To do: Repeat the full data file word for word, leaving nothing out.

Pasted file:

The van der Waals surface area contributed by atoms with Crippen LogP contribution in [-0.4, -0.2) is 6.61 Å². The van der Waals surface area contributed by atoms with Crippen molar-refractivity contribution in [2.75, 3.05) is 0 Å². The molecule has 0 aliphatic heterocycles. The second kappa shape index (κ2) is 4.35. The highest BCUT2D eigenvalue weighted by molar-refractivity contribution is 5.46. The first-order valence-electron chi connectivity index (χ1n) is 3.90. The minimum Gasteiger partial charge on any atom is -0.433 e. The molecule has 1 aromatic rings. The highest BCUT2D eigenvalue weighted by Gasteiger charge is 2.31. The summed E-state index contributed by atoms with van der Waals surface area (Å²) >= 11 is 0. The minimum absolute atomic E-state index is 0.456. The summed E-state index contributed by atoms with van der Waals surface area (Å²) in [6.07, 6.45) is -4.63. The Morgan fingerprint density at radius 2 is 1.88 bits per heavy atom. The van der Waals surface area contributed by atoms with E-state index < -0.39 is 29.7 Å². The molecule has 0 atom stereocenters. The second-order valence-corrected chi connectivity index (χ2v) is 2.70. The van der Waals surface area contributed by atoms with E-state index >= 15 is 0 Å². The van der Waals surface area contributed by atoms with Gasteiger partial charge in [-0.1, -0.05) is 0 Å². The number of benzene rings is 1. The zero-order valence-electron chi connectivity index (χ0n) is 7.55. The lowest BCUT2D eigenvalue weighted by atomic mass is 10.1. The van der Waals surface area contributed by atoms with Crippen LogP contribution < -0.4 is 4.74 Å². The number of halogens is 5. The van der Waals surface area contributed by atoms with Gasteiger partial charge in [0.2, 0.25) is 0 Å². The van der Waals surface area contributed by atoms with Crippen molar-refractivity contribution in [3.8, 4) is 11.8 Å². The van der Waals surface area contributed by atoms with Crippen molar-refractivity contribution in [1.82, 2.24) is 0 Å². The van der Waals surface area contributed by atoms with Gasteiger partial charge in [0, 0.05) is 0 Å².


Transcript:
The van der Waals surface area contributed by atoms with Crippen LogP contribution in [-0.4, -0.2) is 6.61 Å². The van der Waals surface area contributed by atoms with Crippen molar-refractivity contribution in [2.75, 3.05) is 0 Å². The molecule has 0 aliphatic heterocycles. The second kappa shape index (κ2) is 4.35. The highest BCUT2D eigenvalue weighted by molar-refractivity contribution is 5.46. The first-order valence-electron chi connectivity index (χ1n) is 3.90. The minimum Gasteiger partial charge on any atom is -0.433 e. The molecule has 1 aromatic rings. The highest BCUT2D eigenvalue weighted by Gasteiger charge is 2.31. The summed E-state index contributed by atoms with van der Waals surface area (Å²) >= 11 is 0. The minimum absolute atomic E-state index is 0.456. The summed E-state index contributed by atoms with van der Waals surface area (Å²) in [6.07, 6.45) is -4.63. The Morgan fingerprint density at radius 2 is 1.88 bits per heavy atom. The van der Waals surface area contributed by atoms with E-state index < -0.39 is 29.7 Å². The molecule has 0 atom stereocenters. The second-order valence-corrected chi connectivity index (χ2v) is 2.70. The van der Waals surface area contributed by atoms with E-state index >= 15 is 0 Å². The van der Waals surface area contributed by atoms with Gasteiger partial charge in [-0.1, -0.05) is 0 Å². The number of benzene rings is 1. The zero-order valence-electron chi connectivity index (χ0n) is 7.55. The lowest BCUT2D eigenvalue weighted by atomic mass is 10.1. The van der Waals surface area contributed by atoms with Crippen LogP contribution < -0.4 is 4.74 Å². The number of halogens is 5. The van der Waals surface area contributed by atoms with Gasteiger partial charge in [0.2, 0.25) is 0 Å². The van der Waals surface area contributed by atoms with Crippen molar-refractivity contribution in [3.8, 4) is 11.8 Å². The van der Waals surface area contributed by atoms with Crippen molar-refractivity contribution in [1.82, 2.24) is 0 Å². The van der Waals surface area contributed by atoms with Gasteiger partial charge in [0, 0.05) is 0 Å².